Inside the Hirshhorn last night stood polite but serious-looking guards. Outside stood more -- with a police dog. "Well, the paintings are worth a lot," said one Hirshhorn stafter. "This is like having a Picasso show, Miro is hot stuff."
The 45 pieces by painter Joan Miro were collected from homes and galleries throughout this country.
And the preview last night of this major exhibit produced a collection of people of varying interests in the arts, from galleries and homes throughout the city. A quick sampling:
The Washington artist -- Joan Danziger has never met Joan Miro. But she agrees with Miro's statement -- on the wall in the exhibit hall -- about passion being the ruler in an artist's life. "I find the more I work, the more obsessive I become," Danziger said. That's why she went to the opening: "To get out of my studio."
The Spanish asmbassador to the U.S. Jose Llado -- "I think it's incredible. It's the most complete exhibition of Miro I've ever seen." Anywhere in the world, he confirmed. Llado has met Miro. "He's the success of permanent youth. He reminds me of Pablo Casals or Segovia, Picasso. . ."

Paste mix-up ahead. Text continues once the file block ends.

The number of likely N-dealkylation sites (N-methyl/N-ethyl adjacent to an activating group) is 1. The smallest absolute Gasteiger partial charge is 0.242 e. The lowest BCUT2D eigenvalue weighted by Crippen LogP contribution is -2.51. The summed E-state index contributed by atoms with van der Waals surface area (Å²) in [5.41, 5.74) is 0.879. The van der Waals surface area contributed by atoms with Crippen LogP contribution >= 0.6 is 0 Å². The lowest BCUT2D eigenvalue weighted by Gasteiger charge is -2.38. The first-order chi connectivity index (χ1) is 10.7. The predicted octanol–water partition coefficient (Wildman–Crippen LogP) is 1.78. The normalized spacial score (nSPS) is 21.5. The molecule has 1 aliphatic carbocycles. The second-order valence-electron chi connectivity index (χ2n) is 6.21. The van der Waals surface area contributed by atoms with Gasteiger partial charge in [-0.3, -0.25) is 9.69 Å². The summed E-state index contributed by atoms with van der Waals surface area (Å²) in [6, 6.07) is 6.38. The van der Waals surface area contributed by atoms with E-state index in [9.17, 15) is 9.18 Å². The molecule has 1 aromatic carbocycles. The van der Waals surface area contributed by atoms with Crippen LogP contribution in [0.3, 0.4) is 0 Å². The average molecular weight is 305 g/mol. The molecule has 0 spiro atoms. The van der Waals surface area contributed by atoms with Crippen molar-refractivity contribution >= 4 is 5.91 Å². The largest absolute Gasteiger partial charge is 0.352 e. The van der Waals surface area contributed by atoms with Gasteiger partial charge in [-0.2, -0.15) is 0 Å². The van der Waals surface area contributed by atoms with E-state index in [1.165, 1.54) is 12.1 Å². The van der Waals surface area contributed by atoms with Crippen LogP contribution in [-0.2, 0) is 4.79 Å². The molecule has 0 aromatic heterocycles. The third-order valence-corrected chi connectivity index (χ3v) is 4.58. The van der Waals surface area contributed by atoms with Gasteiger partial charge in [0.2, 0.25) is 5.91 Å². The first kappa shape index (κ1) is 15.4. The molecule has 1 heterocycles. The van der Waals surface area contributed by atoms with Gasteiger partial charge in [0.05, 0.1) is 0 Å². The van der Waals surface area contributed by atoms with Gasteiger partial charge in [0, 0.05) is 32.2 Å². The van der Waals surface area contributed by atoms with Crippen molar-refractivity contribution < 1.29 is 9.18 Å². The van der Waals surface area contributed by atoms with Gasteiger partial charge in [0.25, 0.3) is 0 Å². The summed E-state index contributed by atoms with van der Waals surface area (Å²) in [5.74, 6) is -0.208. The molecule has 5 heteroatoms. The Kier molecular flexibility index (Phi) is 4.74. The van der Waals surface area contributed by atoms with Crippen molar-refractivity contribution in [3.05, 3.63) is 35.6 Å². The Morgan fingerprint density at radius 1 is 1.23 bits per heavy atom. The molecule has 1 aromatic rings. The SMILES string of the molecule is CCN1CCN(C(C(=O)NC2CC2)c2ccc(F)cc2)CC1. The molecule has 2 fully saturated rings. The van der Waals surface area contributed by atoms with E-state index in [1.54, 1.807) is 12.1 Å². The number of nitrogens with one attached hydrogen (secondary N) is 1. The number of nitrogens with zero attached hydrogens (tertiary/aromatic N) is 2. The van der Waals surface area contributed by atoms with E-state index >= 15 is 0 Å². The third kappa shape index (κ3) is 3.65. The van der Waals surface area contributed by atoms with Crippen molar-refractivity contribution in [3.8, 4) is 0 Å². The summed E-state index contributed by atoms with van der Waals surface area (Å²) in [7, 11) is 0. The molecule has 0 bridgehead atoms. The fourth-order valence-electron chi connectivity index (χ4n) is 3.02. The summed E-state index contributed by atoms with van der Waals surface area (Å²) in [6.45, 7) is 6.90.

One local museum director -- "I just got here. Is that a Miro?" (No, it was Elmer Bischoff's "Woman with Dark Blue Sky.")
A bunch of museum directors standing together -- "I need another out-of-town museum opening like I need another hole in the head, said Micheal Botwinick, the director of the Brooklyn Museum. This was a quip, said laughingly, with his arm around the shoulder of the quiet-spoken, diminutive and dapper man who is the director of the Hirshhorn -- Abram Lerner (known as Al).
Al Lerner's response -- "Now, you can quote me as saying Micheal Botwinick is the greatest museum director in the country -- no, the world. What the hell."
Botwinick -- "This man is responsible for the food here tonight, the drinks . . ."
Lerner -- "This man is responsible for Brooklyn." (He says he meant the museum.)
The young lawyer Harold Levy -- "I like the art, the free drinks, the food. It's a chance to meet women and a chance to look at interesting people. I've seen one punk rocker with red shoes. . ."
The chief curator, who arranged the show, Charles W. Millard -- "Openings are big cocktail parties, I sort of hope they look at the pictures, but I'm not expecting them to. The gallery is too crowded" (722 people at this one).
The artist, Joan Miro -- not present. Instead, at age 86, he resides and works in Palma on the island of Majorca, Spain. Miro suffered a fall last year in his studio, according to Millard, and his wife will not allow him to travel.